Giving Compass' Take:

• Marat Yu explains how companies can get involved in addressing intimate partner violence as an effective avenue for intervention. 

• How can your organization tie these strategies into your existing and future projects? 

• Learn about what philanthropists can do about domestic violence

Violence knows no borders. It occurs at work, on the way to and from work, and at home, and the impact spills over from one aspect of life to the other. Companies have a clear interest in ensuring a violence-free workplace, and for a range of reasons – including the importance of looking after your employees – business must consider how it can go beyond the workplace to tackle violence in the domestic sphere.

International and local instruments increasingly identify employers as important stakeholders to address Intimate Partner Violence.

Emerging research suggests that domestic violence can cause absenteeism because of stress, injuries, or ill-health; victims also have difficulty concentrating at work, which results in poor performance. An IFC study in Papua New Guinea calculated that staff lost 11 work days per year to gender-based violence, costing the companies 3-9% of payroll. Research from UN Women indicates that women workers in Vietnam who suffered IPV earned 35% less than those not experiencing such violence. There is a significant cost to business inaction.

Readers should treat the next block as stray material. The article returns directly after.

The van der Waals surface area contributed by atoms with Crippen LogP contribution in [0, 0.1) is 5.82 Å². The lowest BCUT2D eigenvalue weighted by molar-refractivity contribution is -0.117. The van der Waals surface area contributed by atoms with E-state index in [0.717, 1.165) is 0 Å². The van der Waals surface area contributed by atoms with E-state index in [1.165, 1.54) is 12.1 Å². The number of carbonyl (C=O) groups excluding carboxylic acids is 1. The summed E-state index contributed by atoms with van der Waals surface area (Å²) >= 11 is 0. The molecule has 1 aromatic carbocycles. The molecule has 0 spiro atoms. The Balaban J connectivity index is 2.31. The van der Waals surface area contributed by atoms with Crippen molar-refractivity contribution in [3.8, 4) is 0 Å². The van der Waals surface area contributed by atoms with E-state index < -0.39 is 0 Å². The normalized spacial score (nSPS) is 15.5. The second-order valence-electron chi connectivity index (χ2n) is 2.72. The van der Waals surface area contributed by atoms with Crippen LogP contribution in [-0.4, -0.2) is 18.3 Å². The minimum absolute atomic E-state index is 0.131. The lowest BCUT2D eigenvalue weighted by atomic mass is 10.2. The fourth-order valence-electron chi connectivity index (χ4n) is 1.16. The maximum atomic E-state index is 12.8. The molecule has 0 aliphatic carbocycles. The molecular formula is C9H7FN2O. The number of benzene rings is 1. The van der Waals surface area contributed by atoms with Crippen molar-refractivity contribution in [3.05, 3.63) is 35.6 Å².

Business can take a leading role in tackling IPV in several ways:

  • Understand the root causes, raise awareness, and create a business case for intervention.
  • Leverage the workplace as an engine of positive social change.
  • Facilitate access to services and opportunities for victims and enhance the response mechanism.
  • Campaign against violence.

Read the source article about intimate partner violence by Marat Yu at United Nations Foundation.